Chapter 7
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Chapter 7. Basic Airway Control. Overview. Anatomy Review Physiology Personal Protective Equipment Open Assess Suction Secure. Anatomy Review. Teeth Trauma can dislodge teeth, causing a potential airway obstruction Bleed profusely when disrupted. Anatomy Review.

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Chapter 7

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Chapter 7

Chapter 7

Basic Airway Control


Overview

Overview

  • Anatomy Review

  • Physiology

  • Personal Protective Equipment

  • Open

  • Assess

  • Suction

  • Secure


Anatomy review

Anatomy Review

  • Teeth

    • Trauma can dislodge teeth, causing a potential airway obstruction

    • Bleed profusely when disrupted


Anatomy review1

Anatomy Review

  • Lower jawbone is the mandible

    • Serves as the floor of the mouth

    • Attached to the mandible is the tongue

  • Upper jawbone is the maxilla

    • Holds the roof of the mouth, or the hard palate


Anatomy review2

Anatomy Review

  • Palate is the border between the floor of the nose and the roof of the mouth

  • Most normal breathing occurs through the nose

  • Nose is responsible for:

    • Smelling aromas in the air

    • Adding moisture to the airway

    • Raising the temperature of the air to the body temperature


Anatomy review3

Anatomy Review

  • Pharynx

    • Area in the back of the throat where the oral cavity and the nasal cavity meet

  • Tongue

    • One of the most important structures in the mouth

    • Enables us to taste and helps with our speech


Anatomy review4

Anatomy Review


Anatomy review5

Anatomy Review

  • Sublingual area

    • Medications are often deposited under the tongue to be absorbed into the bloodstream, due to the rich blood supply found in this area

  • Esophagus

    • Tube through which food passes when we swallow


Anatomy review6

Anatomy Review

  • Trachea (windpipe)

  • Epiglottis

    • Prevents accidental passage of food into the airway during swallowing

  • Larynx

    • Uppermost structure of the lower airway


Anatomy review7

Anatomy Review


Anatomy review8

Anatomy Review

  • Gag reflex

    • Protective response

    • May lead to vomiting


Stop and review

Stop and Review

  • What is the trachea responsible for?

  • What is the esophagus?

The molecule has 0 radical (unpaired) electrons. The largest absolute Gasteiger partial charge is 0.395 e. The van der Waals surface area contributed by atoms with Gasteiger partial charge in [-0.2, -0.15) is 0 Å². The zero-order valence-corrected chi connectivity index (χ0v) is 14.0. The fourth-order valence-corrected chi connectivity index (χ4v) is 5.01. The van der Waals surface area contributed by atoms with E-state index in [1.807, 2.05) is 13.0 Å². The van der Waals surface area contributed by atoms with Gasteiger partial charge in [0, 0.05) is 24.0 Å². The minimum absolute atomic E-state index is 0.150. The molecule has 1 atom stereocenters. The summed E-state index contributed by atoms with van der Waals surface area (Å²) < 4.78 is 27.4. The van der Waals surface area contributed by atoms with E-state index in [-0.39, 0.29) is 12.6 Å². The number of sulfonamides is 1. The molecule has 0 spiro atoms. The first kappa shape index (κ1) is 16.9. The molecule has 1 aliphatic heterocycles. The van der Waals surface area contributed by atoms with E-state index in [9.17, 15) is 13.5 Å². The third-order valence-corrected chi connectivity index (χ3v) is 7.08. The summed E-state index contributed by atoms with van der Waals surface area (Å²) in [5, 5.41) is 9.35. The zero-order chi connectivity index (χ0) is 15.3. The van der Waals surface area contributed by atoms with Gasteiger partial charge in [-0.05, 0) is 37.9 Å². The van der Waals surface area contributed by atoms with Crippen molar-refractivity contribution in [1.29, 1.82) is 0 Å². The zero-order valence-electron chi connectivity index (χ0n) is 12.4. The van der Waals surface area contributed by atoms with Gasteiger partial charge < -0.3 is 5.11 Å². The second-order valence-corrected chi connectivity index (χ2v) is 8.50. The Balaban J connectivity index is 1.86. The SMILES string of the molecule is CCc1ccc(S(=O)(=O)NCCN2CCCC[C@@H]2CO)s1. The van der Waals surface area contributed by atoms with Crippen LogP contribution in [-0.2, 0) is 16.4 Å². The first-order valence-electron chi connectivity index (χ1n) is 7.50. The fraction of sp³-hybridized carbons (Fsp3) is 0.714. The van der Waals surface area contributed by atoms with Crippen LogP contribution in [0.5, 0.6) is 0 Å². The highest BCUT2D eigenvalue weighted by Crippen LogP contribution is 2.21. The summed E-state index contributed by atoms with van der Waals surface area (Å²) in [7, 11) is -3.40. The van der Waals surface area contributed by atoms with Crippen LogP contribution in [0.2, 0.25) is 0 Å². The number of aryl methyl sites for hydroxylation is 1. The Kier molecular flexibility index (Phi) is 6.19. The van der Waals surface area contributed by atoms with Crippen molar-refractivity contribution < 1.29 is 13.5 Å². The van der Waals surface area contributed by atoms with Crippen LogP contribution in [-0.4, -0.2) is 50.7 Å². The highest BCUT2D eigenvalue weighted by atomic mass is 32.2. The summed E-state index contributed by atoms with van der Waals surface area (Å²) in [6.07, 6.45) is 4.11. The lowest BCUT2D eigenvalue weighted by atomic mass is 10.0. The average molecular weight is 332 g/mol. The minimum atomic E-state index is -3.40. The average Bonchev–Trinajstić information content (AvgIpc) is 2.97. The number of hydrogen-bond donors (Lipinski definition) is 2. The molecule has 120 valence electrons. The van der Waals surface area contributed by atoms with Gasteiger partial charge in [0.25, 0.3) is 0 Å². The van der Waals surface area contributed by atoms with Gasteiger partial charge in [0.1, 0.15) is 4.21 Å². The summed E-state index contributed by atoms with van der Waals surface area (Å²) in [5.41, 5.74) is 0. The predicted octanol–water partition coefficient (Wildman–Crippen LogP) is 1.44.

• What is the epiglottis responsible for?

  • Which structure represents the uppermost portion of the lower airway?


Physiology

Physiology

  • Oxygen is required to allow the cells of the body to produce energy

  • Lungs supply body with oxygen

  • Lungs get oxygen from the air inhaled into the airway

  • Airway starts at the mouth and ends in the lungs


Physiology1

Physiology

  • If a patient cannot maintain her own airway, the EMT must assist in its maintenance

  • Movement of air into and out of the lungs is called breathing or ventilation


Physiology2

Physiology

  • Signs of an obstructed airway

    • Unconsciousness

    • Snoring sound is indicative of a partial obstruction

    • Breathlessness (apnea)

    • Blue discoloration (cyanosis)


Physiology3

Physiology

  • The tongue is the single most common cause of airway obstruction!

  • EMTs must quickly recognize the patient with a complete airway obstruction and provide an effective remedy


Personal protective equipment

Personal Protective Equipment

  • An EMT protecting the airway is at increased risk of exposure to:

    • Blood

    • Sputum

    • Saliva

  • In addition to gloves, be sure to wear eye protection and mask


Chapter 7 6913422

Open

  • When assessing a patient, the first question to ask is:

    • Is the airway open or patent?

  • The number one priority when assessing the patient is airway, airway, airway!

  • Without an airway you have no patient; it’s that simple


Chapter 7 6913422

Open

  • Air should move in and out of the mouth and nose without difficulty

  • Because of the potential for airway blockage or occlusion, EMTs must monitor the airway frequently

  • If cervical spine injury is suspected, special care must be taken to avoid moving the neck during airway management


Chapter 7 6913422

Open

  • Proper positioning

    • Unconscious patients found on the ground either face down or prone must be approached with a high index of suspicion for cervical spinal trauma

    • Consider turning patient to the side or the recovery position if no spinal injury is suspected; this facilitates fluid drainage and helps prevent aspiration


Chapter 7 6913422

Open

  • Head tilt, chin lift